Abadinsky says the mob is still around, in Florida, New York and elsewhere, but it's a shadow of its former self. Gangsters today don't wield the power, control the unions or have the political connections of their predecessors.

While the "The Sopranos," the wildly popular HBO TV series about a New Jersey mob family, was a great recruiting tool for the Mafia, there are fewer young men willing to take up the life these days, Abadinsky says.

"The new guys," he says, "are whole lot less interesting."

Thanks to Mitch Stacy

Saturday, August 09, 2008

Entire John "Junior" Gotti Tampa Gambino Crime Family Indictment

United States Attorney Robert E. O'Neill and Steven E. Ibison, Special Agent in Charge, Federal Bureau of Investigation(FBI), announced the unsealing of two related indictments charging six men with conspiracy to violate the Racketeer Influenced and Corrupt Organizations ("RICO") statute, in violation of 18 U.S.C. § 1962(d), and charging two of the six men with other crimes. The first case charges John A. Gotti, also known as “John, Jr.,” and “Junior,” a 44 year old resident of Oyster Bay, New York, with RICO conspiracy, and specifically alleges possession of, and trafficking in, more than five kilograms of cocaine, as well as the murders of three men: George Grosso (murdered December 20, 1988 in Queens, New York); Louis DiBono (murdered October 4, 1990 in the parking garage of the former World Trade Center in Manhattan, New York); and Bruce John Gotterup (murdered November 20, 1991 at the Boardwalk at the Rockaways in Queens, New York). GOTTI faces life imprisonment if convicted.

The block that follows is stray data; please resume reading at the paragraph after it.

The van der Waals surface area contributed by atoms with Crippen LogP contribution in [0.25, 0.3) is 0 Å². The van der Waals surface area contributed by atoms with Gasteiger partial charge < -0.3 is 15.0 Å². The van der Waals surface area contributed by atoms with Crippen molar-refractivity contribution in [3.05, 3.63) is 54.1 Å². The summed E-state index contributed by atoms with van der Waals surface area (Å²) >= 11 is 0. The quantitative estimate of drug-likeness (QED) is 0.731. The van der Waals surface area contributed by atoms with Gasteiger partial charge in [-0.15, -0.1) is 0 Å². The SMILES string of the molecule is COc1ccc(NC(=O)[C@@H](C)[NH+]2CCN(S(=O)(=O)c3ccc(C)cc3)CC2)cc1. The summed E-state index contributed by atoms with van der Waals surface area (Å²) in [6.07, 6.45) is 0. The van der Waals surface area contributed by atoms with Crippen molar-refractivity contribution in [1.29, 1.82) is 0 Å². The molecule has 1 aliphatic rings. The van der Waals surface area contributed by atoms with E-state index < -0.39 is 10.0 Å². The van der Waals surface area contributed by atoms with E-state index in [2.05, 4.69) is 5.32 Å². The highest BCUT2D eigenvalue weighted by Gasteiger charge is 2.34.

The second case includes four counts. Count One charges John A. Burke, a 47 year old New York state correctional facility inmate, James V. Cadicamo, a 33 year old resident of Tampa, Florida, David D'Arpino, a 33 year old resident of Howard Beach, New York, Michael D. Finnerty, a 43 year old resident of Oceanside, New York, and Guy T. Peden, a 47 year old resident of Wantagh, New York, with RICO conspiracy, and specifically alleges that: (1) BURKE and PEDEN possessed, and trafficked in, more than five kilograms of cocaine; (2) BURKE and PEDEN also participated in the murder of Bruce John Gotterup; and (3) BURKE and D'ARPINO participated in the murder of a man named John Gebert (murdered July 12, 1996 in the Woodhaven section of Queens, New York). Count Two charges D'ARPINO with murder in aid of a racketeering activity, in violation of 18 U.S.C. § 1959(a)(1), relating to the murder of John Gebert. Count Three charges CADICAMO with conspiracy to kill and/or beat a man named Michael Malone to prevent MALONE from providing information to a federal law enforcement officer and from testifying as a witness in Case No. 8:04-cr-348-T-24TGW, a RICO conspiracy case tried in Tampa, Florida before U.S. District Judge Susan C. Bucklew in the fall of 2006. Count Four further charges CADICAMO with conspiracy to retaliate against MALONE for his cooperation in the government's ongoing RICO investigations and for testifying in the 2006 RICO conspiracy trial in Tampa.